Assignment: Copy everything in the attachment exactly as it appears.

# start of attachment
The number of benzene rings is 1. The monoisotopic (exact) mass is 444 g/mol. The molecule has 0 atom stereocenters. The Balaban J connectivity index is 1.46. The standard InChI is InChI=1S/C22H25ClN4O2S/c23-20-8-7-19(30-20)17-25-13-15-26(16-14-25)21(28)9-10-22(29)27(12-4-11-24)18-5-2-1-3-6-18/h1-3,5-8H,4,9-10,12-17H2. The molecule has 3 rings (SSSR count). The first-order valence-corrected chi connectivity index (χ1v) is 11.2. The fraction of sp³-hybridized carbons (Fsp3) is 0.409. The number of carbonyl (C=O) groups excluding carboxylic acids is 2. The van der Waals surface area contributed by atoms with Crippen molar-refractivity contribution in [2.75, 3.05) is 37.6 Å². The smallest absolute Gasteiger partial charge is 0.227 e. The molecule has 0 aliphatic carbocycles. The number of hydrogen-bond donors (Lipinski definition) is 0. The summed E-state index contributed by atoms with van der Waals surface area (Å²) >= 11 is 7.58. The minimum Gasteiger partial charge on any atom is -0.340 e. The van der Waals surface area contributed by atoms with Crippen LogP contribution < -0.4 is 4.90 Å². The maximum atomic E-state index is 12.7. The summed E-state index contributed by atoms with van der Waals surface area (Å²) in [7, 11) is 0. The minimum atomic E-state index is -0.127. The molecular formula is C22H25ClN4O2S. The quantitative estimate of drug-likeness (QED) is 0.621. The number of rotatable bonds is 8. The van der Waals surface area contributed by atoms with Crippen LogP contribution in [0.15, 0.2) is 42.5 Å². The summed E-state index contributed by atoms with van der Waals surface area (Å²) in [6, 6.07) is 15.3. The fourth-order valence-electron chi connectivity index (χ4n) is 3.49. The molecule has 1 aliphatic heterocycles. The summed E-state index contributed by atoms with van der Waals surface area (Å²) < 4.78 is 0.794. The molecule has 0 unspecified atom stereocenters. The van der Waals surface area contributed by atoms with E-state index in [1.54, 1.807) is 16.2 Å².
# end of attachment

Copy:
The number of benzene rings is 1. The monoisotopic (exact) mass is 444 g/mol. The molecule has 0 atom stereocenters. The Balaban J connectivity index is 1.46. The standard InChI is InChI=1S/C22H25ClN4O2S/c23-20-8-7-19(30-20)17-25-13-15-26(16-14-25)21(28)9-10-22(29)27(12-4-11-24)18-5-2-1-3-6-18/h1-3,5-8H,4,9-10,12-17H2. The molecule has 3 rings (SSSR count). The first-order valence-corrected chi connectivity index (χ1v) is 11.2. The fraction of sp³-hybridized carbons (Fsp3) is 0.409. The number of carbonyl (C=O) groups excluding carboxylic acids is 2. The van der Waals surface area contributed by atoms with Crippen molar-refractivity contribution in [2.75, 3.05) is 37.6 Å². The smallest absolute Gasteiger partial charge is 0.227 e. The molecule has 0 aliphatic carbocycles. The number of hydrogen-bond donors (Lipinski definition) is 0. The summed E-state index contributed by atoms with van der Waals surface area (Å²) >= 11 is 7.58. The minimum Gasteiger partial charge on any atom is -0.340 e. The van der Waals surface area contributed by atoms with Crippen LogP contribution < -0.4 is 4.90 Å². The maximum atomic E-state index is 12.7. The summed E-state index contributed by atoms with van der Waals surface area (Å²) in [7, 11) is 0. The minimum atomic E-state index is -0.127. The molecular formula is C22H25ClN4O2S. The quantitative estimate of drug-likeness (QED) is 0.621. The number of rotatable bonds is 8. The van der Waals surface area contributed by atoms with Crippen LogP contribution in [0.15, 0.2) is 42.5 Å². The summed E-state index contributed by atoms with van der Waals surface area (Å²) in [6, 6.07) is 15.3. The fourth-order valence-electron chi connectivity index (χ4n) is 3.49. The molecule has 1 aliphatic heterocycles. The summed E-state index contributed by atoms with van der Waals surface area (Å²) < 4.78 is 0.794. The molecule has 0 unspecified atom stereocenters. The van der Waals surface area contributed by atoms with E-state index in [1.54, 1.807) is 16.2 Å².